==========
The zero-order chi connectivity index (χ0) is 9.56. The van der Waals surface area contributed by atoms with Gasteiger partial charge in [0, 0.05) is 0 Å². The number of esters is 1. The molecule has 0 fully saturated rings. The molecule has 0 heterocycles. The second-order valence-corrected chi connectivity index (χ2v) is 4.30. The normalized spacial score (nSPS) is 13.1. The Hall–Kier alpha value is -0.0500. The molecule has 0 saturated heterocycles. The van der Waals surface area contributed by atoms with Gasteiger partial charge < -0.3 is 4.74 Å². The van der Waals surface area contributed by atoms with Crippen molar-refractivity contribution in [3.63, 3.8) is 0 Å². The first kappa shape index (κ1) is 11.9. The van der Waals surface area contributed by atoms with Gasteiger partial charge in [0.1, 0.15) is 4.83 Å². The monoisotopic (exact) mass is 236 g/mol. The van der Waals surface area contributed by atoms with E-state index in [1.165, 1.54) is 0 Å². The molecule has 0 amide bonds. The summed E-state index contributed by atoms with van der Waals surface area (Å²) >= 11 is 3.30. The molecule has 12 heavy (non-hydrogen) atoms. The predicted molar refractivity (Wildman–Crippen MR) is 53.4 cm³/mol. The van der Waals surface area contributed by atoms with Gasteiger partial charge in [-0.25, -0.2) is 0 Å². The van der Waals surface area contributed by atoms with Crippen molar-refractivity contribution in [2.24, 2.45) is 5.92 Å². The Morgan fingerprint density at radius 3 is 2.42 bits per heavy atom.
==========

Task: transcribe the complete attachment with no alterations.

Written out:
The zero-order chi connectivity index (χ0) is 9.56. The van der Waals surface area contributed by atoms with Gasteiger partial charge in [0, 0.05) is 0 Å². The number of esters is 1. The molecule has 0 fully saturated rings. The molecule has 0 heterocycles. The second-order valence-corrected chi connectivity index (χ2v) is 4.30. The normalized spacial score (nSPS) is 13.1. The Hall–Kier alpha value is -0.0500. The molecule has 0 saturated heterocycles. The van der Waals surface area contributed by atoms with Gasteiger partial charge < -0.3 is 4.74 Å². The van der Waals surface area contributed by atoms with Crippen molar-refractivity contribution in [3.63, 3.8) is 0 Å². The first kappa shape index (κ1) is 11.9. The van der Waals surface area contributed by atoms with Gasteiger partial charge in [0.1, 0.15) is 4.83 Å². The monoisotopic (exact) mass is 236 g/mol. The van der Waals surface area contributed by atoms with E-state index in [1.165, 1.54) is 0 Å². The molecule has 0 amide bonds. The summed E-state index contributed by atoms with van der Waals surface area (Å²) >= 11 is 3.30. The molecule has 12 heavy (non-hydrogen) atoms. The predicted molar refractivity (Wildman–Crippen MR) is 53.4 cm³/mol. The van der Waals surface area contributed by atoms with Gasteiger partial charge in [-0.25, -0.2) is 0 Å². The van der Waals surface area contributed by atoms with Crippen molar-refractivity contribution in [2.24, 2.45) is 5.92 Å². The Morgan fingerprint density at radius 3 is 2.42 bits per heavy atom.